Look within yourself, and believe. I did, and I won. 

Sunday, June 29, 2008

Prize Day

I was at Modern Symphony practice with the guys (I don't actually sing) when I got a call from Rohan Mazumdar telling me that I was being awarded a Special Prize, and that he wasn't exactly sure what it was called. Sure enough, James made it official a few minutes later by calling and asking me to cut my hair and get a pink tie for Prize Day. Devashish also got a call (Quite obviously!). So naturally this cheered me up immensely after the debacle of the board results.

The Prize Day for the Seniors was to be the 1st of June. Eeshaan and Rohan were involved in the actual ceremony, with Rohan generally overseeing stuff and Eeshaan strutting his stuff on stage. The day came, I went to school with Izaan and Devashish (Eeshaan and Rohan reached there a little earlier), found Rajiv who had arranged for ties, but we were one short. So we went around school looking for one pink tie - Zeba said Mrs. Murthy had it and Mrs. Murthy said Zeba had it, so Priyank and I gave up and headed back. I donned the pink tie over the white shirt that Mazum lent me, and then went upstairs to cool off in the gym AC with Devashish and Charan. Halfway through, Devashish was treated to a long discussion with Mr. Arya about the injustice of being born poor while I ducked into a nearby class.

Soon, it was time, and we headed to the Auditorium. It was mostly empty, but Devashish, Ayaz and myself took our seats on the right side of the hall and chatted for a while. The school appeared to have majorly underestimated the number of people that were going to attend, and thus many were left standing, mostly parents and teachers. The Chief Guest of the Evening was Shashi Tharoor, whom I was really looking forward to meeting up close.

And so it began. Mr. Bloud's summary of the school year seemed to include EVERY single event that took place, and so took a sizable amount of time, and then the actual distribution ceremony started. The presentation was the same as last times, I remember making it with Adhitya and Rajiv!  They started with the Junior grades, and I automatically clapped for everyone who came up, as did most of us, but the coolest part in each Grade was when ONE guy or ONE girl won like six prizes. (Devashish and I were having a chat with Akshay Subramanian before this. Deva asked him what prizes he won. He thought for a minute, and then said it would probably be better if he told us what he didn't win! Hilarious) These people were so short and they staggered off stage with a ton of books balanced in their hands. It must really suck to come after them!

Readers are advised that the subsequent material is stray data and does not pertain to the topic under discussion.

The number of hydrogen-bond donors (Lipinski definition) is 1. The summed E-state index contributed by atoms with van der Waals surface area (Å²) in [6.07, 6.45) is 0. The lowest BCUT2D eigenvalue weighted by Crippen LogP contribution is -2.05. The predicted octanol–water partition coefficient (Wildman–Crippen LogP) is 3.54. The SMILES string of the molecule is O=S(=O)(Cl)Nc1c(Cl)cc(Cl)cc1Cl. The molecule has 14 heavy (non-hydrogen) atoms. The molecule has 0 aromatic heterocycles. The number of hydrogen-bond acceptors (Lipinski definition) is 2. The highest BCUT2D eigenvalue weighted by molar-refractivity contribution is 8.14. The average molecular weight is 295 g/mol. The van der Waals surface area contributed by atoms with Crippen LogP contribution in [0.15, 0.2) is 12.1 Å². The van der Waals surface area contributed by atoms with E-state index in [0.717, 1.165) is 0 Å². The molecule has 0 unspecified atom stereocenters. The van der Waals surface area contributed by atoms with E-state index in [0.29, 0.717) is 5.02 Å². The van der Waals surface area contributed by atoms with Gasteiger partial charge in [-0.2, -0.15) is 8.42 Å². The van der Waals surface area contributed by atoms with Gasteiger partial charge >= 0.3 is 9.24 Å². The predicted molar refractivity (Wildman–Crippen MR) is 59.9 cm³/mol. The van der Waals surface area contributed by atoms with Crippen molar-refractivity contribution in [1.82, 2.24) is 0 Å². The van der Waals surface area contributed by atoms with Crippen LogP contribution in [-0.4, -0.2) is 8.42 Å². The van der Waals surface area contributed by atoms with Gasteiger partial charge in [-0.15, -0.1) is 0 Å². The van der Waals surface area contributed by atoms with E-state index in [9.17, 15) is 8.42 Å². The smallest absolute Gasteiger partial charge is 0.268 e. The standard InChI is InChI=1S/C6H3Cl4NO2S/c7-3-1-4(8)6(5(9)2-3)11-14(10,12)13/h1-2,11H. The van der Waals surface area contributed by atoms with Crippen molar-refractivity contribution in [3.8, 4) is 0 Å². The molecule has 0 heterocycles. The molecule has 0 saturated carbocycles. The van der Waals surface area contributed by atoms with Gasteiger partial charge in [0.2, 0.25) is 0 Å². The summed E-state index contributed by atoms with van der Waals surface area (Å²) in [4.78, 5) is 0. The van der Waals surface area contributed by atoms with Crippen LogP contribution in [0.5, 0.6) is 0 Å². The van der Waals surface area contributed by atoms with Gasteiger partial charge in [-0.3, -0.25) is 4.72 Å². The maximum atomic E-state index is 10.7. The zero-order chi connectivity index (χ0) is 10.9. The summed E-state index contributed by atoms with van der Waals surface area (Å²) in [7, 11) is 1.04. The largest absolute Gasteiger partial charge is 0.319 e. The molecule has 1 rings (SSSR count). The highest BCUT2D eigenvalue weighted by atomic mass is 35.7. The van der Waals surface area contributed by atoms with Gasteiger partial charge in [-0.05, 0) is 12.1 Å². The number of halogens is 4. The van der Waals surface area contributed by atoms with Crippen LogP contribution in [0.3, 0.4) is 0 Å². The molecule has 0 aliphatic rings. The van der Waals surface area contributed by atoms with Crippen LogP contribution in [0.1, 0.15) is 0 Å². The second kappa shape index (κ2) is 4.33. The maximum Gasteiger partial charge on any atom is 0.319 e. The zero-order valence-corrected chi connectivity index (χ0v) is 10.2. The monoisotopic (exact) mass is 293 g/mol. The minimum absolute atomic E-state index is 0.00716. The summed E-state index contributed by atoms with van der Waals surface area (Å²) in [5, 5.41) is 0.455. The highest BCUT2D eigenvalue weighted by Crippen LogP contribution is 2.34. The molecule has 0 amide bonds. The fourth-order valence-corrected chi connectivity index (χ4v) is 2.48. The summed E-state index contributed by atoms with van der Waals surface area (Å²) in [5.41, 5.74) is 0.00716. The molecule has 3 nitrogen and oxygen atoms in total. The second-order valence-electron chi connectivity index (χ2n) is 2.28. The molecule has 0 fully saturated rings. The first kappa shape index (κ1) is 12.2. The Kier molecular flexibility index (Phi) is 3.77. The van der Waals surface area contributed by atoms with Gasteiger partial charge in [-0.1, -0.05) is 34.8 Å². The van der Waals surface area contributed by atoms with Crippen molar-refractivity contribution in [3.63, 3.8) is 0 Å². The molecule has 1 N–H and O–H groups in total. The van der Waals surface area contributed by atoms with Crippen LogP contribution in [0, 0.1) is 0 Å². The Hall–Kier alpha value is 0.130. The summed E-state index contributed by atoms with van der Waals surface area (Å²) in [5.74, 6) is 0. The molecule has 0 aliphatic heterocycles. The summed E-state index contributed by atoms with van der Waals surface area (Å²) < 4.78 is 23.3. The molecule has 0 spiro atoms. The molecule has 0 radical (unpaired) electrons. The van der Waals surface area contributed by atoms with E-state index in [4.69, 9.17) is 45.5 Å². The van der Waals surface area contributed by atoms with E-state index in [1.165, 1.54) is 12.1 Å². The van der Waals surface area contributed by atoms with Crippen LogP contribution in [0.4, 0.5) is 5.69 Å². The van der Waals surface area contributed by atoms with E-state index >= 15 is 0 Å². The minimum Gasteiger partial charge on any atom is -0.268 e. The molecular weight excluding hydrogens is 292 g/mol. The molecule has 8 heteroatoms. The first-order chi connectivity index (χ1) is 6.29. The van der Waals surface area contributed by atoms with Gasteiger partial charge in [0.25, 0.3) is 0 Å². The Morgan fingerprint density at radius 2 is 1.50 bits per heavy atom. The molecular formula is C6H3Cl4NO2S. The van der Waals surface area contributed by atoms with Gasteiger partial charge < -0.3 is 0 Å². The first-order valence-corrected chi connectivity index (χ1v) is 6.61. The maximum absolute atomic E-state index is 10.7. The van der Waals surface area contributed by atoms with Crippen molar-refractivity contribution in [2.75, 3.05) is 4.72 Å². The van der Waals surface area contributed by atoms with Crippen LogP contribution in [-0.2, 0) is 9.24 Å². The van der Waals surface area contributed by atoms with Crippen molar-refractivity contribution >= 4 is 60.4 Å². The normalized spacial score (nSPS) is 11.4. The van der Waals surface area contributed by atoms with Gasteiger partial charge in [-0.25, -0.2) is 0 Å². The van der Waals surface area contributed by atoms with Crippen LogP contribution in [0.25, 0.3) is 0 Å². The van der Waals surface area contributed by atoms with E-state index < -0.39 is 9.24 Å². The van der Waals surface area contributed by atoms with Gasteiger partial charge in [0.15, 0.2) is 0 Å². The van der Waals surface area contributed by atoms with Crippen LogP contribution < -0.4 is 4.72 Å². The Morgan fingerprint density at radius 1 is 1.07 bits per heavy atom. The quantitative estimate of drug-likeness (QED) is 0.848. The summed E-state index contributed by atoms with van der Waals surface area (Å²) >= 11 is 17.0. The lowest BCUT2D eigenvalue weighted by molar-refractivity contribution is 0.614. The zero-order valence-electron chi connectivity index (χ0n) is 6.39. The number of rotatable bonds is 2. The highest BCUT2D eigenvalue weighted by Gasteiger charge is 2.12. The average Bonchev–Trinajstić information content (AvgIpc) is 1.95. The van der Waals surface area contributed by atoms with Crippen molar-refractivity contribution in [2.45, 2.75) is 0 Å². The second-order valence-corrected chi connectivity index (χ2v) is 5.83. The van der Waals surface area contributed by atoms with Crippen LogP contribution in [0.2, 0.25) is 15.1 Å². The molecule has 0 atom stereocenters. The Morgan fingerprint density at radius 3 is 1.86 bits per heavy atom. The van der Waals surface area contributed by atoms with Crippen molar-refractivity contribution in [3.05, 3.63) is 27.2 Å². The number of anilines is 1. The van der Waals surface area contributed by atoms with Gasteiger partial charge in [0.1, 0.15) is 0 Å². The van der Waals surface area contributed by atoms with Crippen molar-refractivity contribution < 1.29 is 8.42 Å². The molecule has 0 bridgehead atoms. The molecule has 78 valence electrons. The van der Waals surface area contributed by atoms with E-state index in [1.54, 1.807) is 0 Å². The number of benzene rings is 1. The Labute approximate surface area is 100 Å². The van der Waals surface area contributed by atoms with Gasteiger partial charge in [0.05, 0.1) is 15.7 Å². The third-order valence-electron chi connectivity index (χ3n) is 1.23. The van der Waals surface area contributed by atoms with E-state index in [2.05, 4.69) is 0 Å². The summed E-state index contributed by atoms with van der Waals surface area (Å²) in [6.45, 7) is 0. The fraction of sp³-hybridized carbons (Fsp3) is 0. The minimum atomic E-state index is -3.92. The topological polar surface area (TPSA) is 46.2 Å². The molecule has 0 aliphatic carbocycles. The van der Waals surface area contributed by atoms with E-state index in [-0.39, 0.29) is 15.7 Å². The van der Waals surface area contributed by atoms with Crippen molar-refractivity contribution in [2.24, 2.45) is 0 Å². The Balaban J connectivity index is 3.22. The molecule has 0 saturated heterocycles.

The whole prize day was like a musical with breaks for Prize Giving. They had Lion King, Oliver, a few others and Saturday Night Fever! SNF was scheduled just before the Special Awards were given out and Eeshaan OWNED THE STAGE! My dad wanted to go buy the CD of Saturday Night Fever after the performance, and all of us were up and chanting along and cheering him on! I love that guy! Anyway, then came the special prizes. Notable mentions in the Special Awards are Zeba, Apoorva, Karishma and Srishti who DAZZLED us with their fantastic scripting skills and went up to DESERVEDLY collect the best Playwright Award together. I don't think there was anyone there who deserved their award more than them :P